Singapore, 21 March 2000 - IBM yesterday announced the release of an IBM Linux Start-up bundle for developers, to go on the market for under S$10,000.
The release is part of a several key initiatives to accelerate the adoption of Linux for businesses here in Singapore.
Other initiatives include upcoming programmes to fuel the development of applications among independant software developers as well as students, and a slew of upcoming support line services to help ease the adoption of Linux for business.
At S$9,723, the Start-up bundle is targeted at either large businesses or independant application developers, to allow them to start building their applications for their various business needs.
The bundle includes the IBM Netfinity server 3500 with 14 inch monitor, the IBM Universal Database for Linux (1 server, 1 client license), the IBM Websphere Application server (1 server, 1 user license), as well as technical support for both software. The bundle comes with the Redhat Linux OS.
Most of the customers would not require assistance installing the OS, however IBM will do the installation for a fee of $188, said Koh Juh Ju, spokesperson for IBM Singapore.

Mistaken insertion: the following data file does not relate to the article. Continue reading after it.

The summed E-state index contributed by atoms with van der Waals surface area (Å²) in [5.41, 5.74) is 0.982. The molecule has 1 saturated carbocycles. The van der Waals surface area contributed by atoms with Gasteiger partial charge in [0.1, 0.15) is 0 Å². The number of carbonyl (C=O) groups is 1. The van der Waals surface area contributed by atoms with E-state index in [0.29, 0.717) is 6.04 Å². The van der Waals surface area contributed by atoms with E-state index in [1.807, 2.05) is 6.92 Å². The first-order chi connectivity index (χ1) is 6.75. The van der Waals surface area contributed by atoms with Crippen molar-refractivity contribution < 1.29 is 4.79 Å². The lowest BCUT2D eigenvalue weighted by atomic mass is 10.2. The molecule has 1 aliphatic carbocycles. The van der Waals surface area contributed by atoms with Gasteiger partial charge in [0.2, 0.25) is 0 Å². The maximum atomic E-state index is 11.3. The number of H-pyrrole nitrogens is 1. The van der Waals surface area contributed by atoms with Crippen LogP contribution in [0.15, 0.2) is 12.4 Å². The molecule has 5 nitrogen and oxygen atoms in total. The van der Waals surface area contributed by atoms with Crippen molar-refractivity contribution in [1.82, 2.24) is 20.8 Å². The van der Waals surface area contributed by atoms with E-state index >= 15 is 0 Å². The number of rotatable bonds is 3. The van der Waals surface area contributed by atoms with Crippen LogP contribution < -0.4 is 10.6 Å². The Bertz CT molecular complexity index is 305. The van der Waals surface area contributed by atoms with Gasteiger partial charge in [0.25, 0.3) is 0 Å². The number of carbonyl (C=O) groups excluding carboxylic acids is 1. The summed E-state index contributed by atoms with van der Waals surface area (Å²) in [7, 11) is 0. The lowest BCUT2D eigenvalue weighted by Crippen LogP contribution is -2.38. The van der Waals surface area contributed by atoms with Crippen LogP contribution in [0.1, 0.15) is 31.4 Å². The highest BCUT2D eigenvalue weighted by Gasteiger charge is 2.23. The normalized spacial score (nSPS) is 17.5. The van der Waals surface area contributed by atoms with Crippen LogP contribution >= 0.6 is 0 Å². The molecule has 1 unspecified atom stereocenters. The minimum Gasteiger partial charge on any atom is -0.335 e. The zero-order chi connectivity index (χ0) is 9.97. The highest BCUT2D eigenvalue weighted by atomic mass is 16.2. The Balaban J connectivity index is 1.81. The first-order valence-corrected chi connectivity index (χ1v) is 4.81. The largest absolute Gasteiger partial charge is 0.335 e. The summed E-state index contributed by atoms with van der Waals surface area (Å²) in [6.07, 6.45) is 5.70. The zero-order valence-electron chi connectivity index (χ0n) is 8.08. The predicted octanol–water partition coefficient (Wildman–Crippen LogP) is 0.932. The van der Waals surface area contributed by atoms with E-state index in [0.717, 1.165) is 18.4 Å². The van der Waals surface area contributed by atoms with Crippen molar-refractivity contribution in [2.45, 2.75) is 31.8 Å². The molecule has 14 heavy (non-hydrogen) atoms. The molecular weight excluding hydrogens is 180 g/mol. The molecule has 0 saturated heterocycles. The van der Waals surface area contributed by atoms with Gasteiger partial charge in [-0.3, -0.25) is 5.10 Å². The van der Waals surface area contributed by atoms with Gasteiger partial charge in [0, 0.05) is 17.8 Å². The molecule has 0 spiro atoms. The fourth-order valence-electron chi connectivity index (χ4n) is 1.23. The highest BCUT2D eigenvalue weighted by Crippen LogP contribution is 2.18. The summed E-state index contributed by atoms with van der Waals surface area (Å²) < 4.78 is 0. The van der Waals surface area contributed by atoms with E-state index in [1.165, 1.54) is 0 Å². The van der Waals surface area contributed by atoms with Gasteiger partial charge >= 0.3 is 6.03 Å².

Additionally, IBM is also embarking on programmes to encourage the local developing community to create new applications for businesses.
One of the programmes offered is the IBM Application Developer's Kit, available for free download on IBM's Linux site. The Kit is available to any commercial developers, and will be released to the educational community later.
"Linux is the critical component of evolution in e-business," said Melvyn Sum, software solutions manager for IBM ASEAN/South Asia.
Sum noted that 24% of all new servers and 65% of all ISPs (world-wide) were running on Linux last year. IBM was working with developers to meet the objective of making Linux the industry standard, he said.
The bundle was launched to assist developers kick-start development of Linux applications, said Sum. Part of the strategy is to offer feature developments on high-traffic sites, he added.
Last month, IBM contributed to support the open source community effort to develop an entreprise-class journaling file system (JFS) for Linux. Also last month, IBM announced the first available speech recognition technology for Linux (ViaVoice) which allows developers to create voice-enabled applications.